Experienced Divorce Attorneys in Jonesboro Working Tirelessly For You and Your Rights
Divorce can feel daunting even under the best circumstances, but it doesn’t have to. Working alongside a team of experienced and skilled attorneys who are prepared to walk you through the process can mean peace of mind for you from the beginning. There are several factors to consider, many of them with intense emotions attached, and through our experience of working with many families just like yours, we are confident in our ability to help you fight for the outcome you deserve.
Call OMG Law Firm today at (870) 336-6505 to answer your specific questions and begin the process. Let us be your advocate and navigate the process so you can move forward to the next chapter of your life.
What Types of Divorce Can Occur in Arkansas?
In Arkansas, you can file for a fault or no-fault divorce. With a fault divorce, there is evidence or blame placed on one of the parties for the demise of the marriage. In a no-fault divorce, there are “irreconcilable differences” listed as the reason for the marriage ending, with no blame ascribed to one spouse or the other.
If seeking a fault divorce, there are specific reasons that must be proven by you in order to file this way. Some of the reasons include abuse (physical, emotional, sexual, or psychological), adultery or infidelity, abandonment (one spouse leaves the other for an extended period of time), impotence that was not disclosed before the marriage, proven drug or alcohol abuse, a felony conviction, an extended period of imprisonment, or lack of support by the spouse.
Another important item to consider is that if you are filing a fault divorce, the alleged actions that you are basing that on must be proven to have happened within the last five years. Also, if you are alleging one of the faults, for example, adultery, then it must be proven that you yourself have not also committed adultery within the marriage.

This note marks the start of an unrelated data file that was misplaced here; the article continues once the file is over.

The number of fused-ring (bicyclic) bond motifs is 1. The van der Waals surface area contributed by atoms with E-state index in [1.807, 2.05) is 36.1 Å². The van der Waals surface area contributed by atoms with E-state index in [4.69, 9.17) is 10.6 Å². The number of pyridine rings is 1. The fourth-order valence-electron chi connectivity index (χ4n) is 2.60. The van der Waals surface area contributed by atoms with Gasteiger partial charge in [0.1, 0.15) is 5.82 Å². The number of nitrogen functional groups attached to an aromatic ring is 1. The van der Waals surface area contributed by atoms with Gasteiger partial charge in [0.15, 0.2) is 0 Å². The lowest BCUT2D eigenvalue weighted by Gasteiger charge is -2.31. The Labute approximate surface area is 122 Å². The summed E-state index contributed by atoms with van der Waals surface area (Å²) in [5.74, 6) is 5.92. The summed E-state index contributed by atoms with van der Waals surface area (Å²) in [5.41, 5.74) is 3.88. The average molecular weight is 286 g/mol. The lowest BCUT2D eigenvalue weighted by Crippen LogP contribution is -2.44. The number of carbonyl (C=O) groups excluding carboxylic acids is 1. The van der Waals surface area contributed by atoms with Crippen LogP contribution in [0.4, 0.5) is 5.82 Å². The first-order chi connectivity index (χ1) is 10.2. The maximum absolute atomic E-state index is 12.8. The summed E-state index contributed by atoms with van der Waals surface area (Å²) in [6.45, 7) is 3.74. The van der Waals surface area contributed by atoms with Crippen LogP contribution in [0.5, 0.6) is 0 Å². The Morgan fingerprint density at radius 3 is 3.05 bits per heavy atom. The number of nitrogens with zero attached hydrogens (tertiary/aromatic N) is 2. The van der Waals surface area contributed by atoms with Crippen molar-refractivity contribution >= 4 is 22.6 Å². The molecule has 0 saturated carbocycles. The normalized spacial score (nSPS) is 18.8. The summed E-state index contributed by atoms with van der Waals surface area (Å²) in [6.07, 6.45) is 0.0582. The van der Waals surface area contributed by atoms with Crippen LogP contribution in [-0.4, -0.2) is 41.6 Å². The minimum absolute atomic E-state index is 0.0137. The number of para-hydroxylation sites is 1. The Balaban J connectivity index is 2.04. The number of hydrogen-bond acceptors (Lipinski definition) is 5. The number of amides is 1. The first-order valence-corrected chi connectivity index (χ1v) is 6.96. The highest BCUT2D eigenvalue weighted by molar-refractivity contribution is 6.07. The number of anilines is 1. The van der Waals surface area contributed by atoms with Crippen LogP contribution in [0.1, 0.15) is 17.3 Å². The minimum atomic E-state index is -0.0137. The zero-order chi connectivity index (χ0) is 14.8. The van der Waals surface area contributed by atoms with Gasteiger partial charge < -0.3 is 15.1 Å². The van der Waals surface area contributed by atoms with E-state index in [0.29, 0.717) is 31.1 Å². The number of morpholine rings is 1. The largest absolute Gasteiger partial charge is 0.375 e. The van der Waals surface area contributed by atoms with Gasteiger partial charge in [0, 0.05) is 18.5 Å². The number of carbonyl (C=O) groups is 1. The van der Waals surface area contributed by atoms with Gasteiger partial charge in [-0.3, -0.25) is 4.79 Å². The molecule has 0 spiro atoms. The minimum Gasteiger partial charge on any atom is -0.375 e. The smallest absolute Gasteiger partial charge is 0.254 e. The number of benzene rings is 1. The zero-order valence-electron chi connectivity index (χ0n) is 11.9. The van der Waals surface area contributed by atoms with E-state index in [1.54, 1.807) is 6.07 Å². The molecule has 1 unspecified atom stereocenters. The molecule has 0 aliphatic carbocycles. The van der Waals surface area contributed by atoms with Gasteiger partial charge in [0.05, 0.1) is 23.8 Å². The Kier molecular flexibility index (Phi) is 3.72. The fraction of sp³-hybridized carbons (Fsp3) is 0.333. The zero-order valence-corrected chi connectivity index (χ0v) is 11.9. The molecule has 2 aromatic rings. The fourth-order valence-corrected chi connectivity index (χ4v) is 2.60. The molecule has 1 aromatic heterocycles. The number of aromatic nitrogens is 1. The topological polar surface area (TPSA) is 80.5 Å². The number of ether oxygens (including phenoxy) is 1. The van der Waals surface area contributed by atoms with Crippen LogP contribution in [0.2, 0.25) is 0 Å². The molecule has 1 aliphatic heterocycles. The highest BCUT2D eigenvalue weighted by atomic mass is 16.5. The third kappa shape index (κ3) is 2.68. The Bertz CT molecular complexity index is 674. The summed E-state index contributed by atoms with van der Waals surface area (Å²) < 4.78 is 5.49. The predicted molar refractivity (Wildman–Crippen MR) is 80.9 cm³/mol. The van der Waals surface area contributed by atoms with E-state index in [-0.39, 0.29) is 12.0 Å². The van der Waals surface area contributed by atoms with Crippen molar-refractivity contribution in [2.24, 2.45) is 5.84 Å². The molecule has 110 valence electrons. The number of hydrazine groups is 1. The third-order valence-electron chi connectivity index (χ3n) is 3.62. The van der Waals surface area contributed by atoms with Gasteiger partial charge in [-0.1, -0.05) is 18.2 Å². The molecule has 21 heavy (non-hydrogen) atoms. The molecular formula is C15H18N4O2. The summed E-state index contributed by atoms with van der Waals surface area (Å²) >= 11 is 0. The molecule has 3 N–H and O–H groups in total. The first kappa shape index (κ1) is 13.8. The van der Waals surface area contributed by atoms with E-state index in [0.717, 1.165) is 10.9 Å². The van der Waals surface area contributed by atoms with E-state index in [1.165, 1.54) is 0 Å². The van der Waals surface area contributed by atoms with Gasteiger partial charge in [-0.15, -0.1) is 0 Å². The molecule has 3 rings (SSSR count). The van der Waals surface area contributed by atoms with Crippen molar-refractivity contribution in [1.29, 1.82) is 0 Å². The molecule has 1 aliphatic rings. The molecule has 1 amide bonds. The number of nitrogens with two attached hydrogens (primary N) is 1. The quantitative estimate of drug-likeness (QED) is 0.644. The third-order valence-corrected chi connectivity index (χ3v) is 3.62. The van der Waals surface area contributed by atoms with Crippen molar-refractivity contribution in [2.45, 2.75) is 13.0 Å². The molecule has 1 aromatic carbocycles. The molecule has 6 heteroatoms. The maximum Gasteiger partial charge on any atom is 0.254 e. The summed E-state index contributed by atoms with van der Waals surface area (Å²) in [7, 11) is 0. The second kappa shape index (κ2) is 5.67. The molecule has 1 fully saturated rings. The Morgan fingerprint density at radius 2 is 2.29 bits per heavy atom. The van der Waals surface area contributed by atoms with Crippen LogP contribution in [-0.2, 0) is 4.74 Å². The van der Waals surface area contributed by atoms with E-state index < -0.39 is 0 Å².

What is the Difference Between Contested and Uncontested Divorce?
A contested divorce can typically take longer in the court system and, therefore, will likely cost more as well. It generally is filed when one party or the other does not agree on the grounds for divorce or the issues at hand that is settled through the divorce, such as child support, alimony, division of assets, etc. In some cases, this can mean that one of the parties filed a “fault” divorce, citing one of the grounds acceptable in Arkansas for a fault divorce which ranges from abuse to abandonment and more. The other party can (and typically does) contest this, and both parties should have professional representation to begin the process.
An uncontested divorce can occur when both parties agree that the marriage is beyond repair (often cited as “irreconcilable differences”) and one party chooses to file for a no-fault divorce. The other party can then contest this filing, or it can be uncontested, and the next part of the process begins, which is determining what the division of assets may look like if there is alimony or child support that is necessary, and at what amounts those will be, and more. As long as the parties agree on all aspects, the divorce is considered uncontested. These types of divorces are almost always quicker and less costly as there aren’t as many details to iron out or disagree over while in court.